And… and… can we influence the perception of taste by using sound? If the basis of the association is biological, maybe closely connected or overlapping brain regions are responsible for sweet tastes and high pitches. There certainly is overlap between the hearing and taste sensory pathways, not just at later stages of cortical processing but in the early stages too, as the primary taste cortex (which I discussed in my previous post) is located partly in the insula, which also plays a pretty big role in auditory processing (Bamiou et al. 2003).

So it’s a big and tenuous jump, but… can we influence the perception of taste by using sound? If the association is due to neuronal connectivity, would something taste sweeter if we played high-pitched music compared to low-pitched music? Or would something just taste wrong somehow if sound that wasn’t associated with it was played? Intriguing possibilities…

Recipe for yuzu chocolate mud cakes with fizzy yuzu icing under the cut. Recommended serving suggestion: high-pitched sounds, naturellement.

Sweet, sweet sugar: delicious pain-killer

Brace your teeth (figuratively, not orthodontically), for these are white chocolate mud cupcakes with honey-roasted soybeans, cocoa nibs, toffee mascarpone icing and crystallised violets.

Their technical name is Jess’s Hannah-Inspired Cupcakes of Amazing Wonderment Forever, as I made them as an adaptation of the customised chocolate bar dear Hannah of wayfaringchocolate.com wrote about here. “The sheer fantasticality of such an orchestra of flavours must surely be pursued and captured in cake format,” I thought to myself while stroking my imaginary goatee. So I sent out my ant army to collect sugar for me grain by grain, I milked some bees, and I laboured with many sugars over many hours to bring you these diabolically sugary little cakes.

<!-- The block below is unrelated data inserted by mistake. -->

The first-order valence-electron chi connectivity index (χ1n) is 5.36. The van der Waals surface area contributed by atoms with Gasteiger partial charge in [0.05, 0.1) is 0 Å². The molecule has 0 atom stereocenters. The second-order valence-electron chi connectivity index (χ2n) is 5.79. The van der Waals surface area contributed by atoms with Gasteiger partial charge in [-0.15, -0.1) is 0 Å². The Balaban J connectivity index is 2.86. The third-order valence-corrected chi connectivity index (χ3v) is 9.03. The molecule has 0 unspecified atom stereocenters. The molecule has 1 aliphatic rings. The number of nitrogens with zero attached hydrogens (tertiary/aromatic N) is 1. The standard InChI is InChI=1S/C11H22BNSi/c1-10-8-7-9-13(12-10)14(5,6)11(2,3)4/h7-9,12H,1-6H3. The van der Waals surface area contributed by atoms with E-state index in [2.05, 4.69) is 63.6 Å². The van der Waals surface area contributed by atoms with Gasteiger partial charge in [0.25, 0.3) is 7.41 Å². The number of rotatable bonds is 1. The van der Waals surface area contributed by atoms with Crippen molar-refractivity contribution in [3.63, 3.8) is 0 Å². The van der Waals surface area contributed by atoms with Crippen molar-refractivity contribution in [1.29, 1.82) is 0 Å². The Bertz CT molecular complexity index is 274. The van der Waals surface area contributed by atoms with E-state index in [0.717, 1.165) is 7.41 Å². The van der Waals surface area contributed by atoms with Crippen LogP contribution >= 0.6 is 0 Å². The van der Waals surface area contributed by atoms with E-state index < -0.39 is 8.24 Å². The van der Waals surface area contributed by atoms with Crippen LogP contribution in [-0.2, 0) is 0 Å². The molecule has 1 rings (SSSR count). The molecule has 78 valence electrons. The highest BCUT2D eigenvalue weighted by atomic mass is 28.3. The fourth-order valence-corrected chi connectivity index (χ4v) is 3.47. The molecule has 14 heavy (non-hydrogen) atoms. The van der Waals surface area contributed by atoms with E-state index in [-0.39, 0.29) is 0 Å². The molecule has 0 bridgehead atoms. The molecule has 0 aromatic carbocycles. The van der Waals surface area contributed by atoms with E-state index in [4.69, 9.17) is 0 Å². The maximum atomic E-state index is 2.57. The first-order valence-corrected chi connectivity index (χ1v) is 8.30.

And why not? I mean, other than the tooth decay?

Especially since sugar (sucrose, more specifically) is a genuine pain-killer. It acts as an analgesic and it has medical applications for pain management. Sweetness can numb the pain, so it seems.

It seems that sugar’s pain-killing effect results from the actual taste perception of sweetness. The pain reduction only occurs when a person consumes the sugar orally. If the sugar is administered directly into the stomach via a tube — no effect on pain1. So if actually tasting the sugar on your tongue is an essential part of its effect on pain, what does that tell us? We don’t know for sure yet, but at the moment it seems likely that the pleasant sensation of tasting something sweet releases opioids in the brain2, which is the usual way by which your brain decreases your perception of pain after taking a pain-killer. It’s as simple as tasting something that your brain is usually hard-wired to find pretty nice.

You can demonstrate this in the lab by getting people to submerge their arm in unpleasantly cold water for as long as they can — they can tolerate the painful coldness around 50% longer when they have sucrose dissolved in water in their mouth than when they just have plain water in their mouth (so around 75 seconds instead of around 50)3. Nifty! That’s all well and good, but that doesn’t tell us much about what sugar can do for people who don’t have the option of going “ok, yeah, that’s enough now” and walking away from the pain.